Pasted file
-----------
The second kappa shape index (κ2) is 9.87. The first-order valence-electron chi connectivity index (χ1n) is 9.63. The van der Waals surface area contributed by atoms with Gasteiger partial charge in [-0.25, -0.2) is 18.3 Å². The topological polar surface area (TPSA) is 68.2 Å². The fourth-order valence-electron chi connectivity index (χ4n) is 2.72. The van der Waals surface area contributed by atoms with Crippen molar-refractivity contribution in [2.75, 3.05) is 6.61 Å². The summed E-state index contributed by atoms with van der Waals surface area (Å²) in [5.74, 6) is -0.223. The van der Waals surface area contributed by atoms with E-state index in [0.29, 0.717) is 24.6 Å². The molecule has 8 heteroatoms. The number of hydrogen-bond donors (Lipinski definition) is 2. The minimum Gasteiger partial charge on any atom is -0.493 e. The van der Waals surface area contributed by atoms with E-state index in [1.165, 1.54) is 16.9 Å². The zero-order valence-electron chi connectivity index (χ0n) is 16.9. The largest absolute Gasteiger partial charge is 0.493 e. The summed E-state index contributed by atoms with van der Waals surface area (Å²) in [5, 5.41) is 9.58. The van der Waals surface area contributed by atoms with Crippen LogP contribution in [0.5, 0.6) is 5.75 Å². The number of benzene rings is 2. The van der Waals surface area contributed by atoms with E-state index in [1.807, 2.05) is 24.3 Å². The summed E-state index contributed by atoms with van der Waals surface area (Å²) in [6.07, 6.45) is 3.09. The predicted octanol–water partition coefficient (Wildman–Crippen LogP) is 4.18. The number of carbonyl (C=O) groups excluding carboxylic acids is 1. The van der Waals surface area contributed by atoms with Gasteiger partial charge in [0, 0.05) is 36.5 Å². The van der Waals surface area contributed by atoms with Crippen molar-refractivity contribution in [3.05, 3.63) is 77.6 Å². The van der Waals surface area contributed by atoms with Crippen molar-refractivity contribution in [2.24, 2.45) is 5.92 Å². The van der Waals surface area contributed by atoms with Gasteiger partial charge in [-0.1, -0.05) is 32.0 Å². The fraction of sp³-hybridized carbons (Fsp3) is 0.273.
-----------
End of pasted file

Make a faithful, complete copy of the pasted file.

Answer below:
The second kappa shape index (κ2) is 9.87. The first-order valence-electron chi connectivity index (χ1n) is 9.63. The van der Waals surface area contributed by atoms with Gasteiger partial charge in [-0.25, -0.2) is 18.3 Å². The topological polar surface area (TPSA) is 68.2 Å². The fourth-order valence-electron chi connectivity index (χ4n) is 2.72. The van der Waals surface area contributed by atoms with Crippen molar-refractivity contribution in [2.75, 3.05) is 6.61 Å². The summed E-state index contributed by atoms with van der Waals surface area (Å²) in [5.74, 6) is -0.223. The van der Waals surface area contributed by atoms with E-state index in [0.29, 0.717) is 24.6 Å². The molecule has 8 heteroatoms. The number of hydrogen-bond donors (Lipinski definition) is 2. The minimum Gasteiger partial charge on any atom is -0.493 e. The van der Waals surface area contributed by atoms with E-state index in [1.165, 1.54) is 16.9 Å². The zero-order valence-electron chi connectivity index (χ0n) is 16.9. The largest absolute Gasteiger partial charge is 0.493 e. The summed E-state index contributed by atoms with van der Waals surface area (Å²) in [5, 5.41) is 9.58. The van der Waals surface area contributed by atoms with Crippen LogP contribution in [0.5, 0.6) is 5.75 Å². The number of benzene rings is 2. The van der Waals surface area contributed by atoms with E-state index in [1.807, 2.05) is 24.3 Å². The summed E-state index contributed by atoms with van der Waals surface area (Å²) in [6.07, 6.45) is 3.09. The predicted octanol–water partition coefficient (Wildman–Crippen LogP) is 4.18. The number of carbonyl (C=O) groups excluding carboxylic acids is 1. The van der Waals surface area contributed by atoms with Gasteiger partial charge in [0, 0.05) is 36.5 Å². The van der Waals surface area contributed by atoms with Crippen molar-refractivity contribution in [3.05, 3.63) is 77.6 Å². The van der Waals surface area contributed by atoms with Crippen molar-refractivity contribution in [2.24, 2.45) is 5.92 Å². The van der Waals surface area contributed by atoms with Gasteiger partial charge in [-0.1, -0.05) is 32.0 Å². The fraction of sp³-hybridized carbons (Fsp3) is 0.273.